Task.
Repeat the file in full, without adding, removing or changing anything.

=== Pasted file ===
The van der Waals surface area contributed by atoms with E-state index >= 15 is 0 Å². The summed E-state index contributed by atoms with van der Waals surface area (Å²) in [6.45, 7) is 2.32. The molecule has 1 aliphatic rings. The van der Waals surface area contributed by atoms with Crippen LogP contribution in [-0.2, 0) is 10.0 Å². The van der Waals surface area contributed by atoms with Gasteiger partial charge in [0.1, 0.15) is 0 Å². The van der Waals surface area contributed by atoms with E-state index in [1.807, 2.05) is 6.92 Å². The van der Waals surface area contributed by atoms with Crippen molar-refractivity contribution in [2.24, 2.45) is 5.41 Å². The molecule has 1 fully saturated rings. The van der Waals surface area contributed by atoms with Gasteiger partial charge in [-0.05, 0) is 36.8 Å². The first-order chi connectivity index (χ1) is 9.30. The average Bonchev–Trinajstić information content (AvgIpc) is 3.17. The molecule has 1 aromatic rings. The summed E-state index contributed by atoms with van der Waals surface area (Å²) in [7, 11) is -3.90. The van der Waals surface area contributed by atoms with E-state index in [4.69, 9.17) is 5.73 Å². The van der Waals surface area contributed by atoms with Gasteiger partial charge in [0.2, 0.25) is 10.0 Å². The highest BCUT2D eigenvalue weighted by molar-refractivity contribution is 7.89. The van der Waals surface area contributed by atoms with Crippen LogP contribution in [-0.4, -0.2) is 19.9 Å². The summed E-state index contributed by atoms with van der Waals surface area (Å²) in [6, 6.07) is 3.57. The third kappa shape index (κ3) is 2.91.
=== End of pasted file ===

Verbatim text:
The van der Waals surface area contributed by atoms with E-state index >= 15 is 0 Å². The summed E-state index contributed by atoms with van der Waals surface area (Å²) in [6.45, 7) is 2.32. The molecule has 1 aliphatic rings. The van der Waals surface area contributed by atoms with Crippen LogP contribution in [-0.2, 0) is 10.0 Å². The van der Waals surface area contributed by atoms with Gasteiger partial charge in [0.1, 0.15) is 0 Å². The van der Waals surface area contributed by atoms with E-state index in [1.807, 2.05) is 6.92 Å². The van der Waals surface area contributed by atoms with Crippen molar-refractivity contribution in [2.24, 2.45) is 5.41 Å². The molecule has 1 fully saturated rings. The van der Waals surface area contributed by atoms with Gasteiger partial charge in [-0.05, 0) is 36.8 Å². The first-order chi connectivity index (χ1) is 9.30. The average Bonchev–Trinajstić information content (AvgIpc) is 3.17. The molecule has 1 aromatic rings. The summed E-state index contributed by atoms with van der Waals surface area (Å²) in [7, 11) is -3.90. The van der Waals surface area contributed by atoms with E-state index in [4.69, 9.17) is 5.73 Å². The van der Waals surface area contributed by atoms with Gasteiger partial charge in [0.2, 0.25) is 10.0 Å². The highest BCUT2D eigenvalue weighted by molar-refractivity contribution is 7.89. The van der Waals surface area contributed by atoms with Crippen LogP contribution in [-0.4, -0.2) is 19.9 Å². The summed E-state index contributed by atoms with van der Waals surface area (Å²) in [6, 6.07) is 3.57. The third kappa shape index (κ3) is 2.91.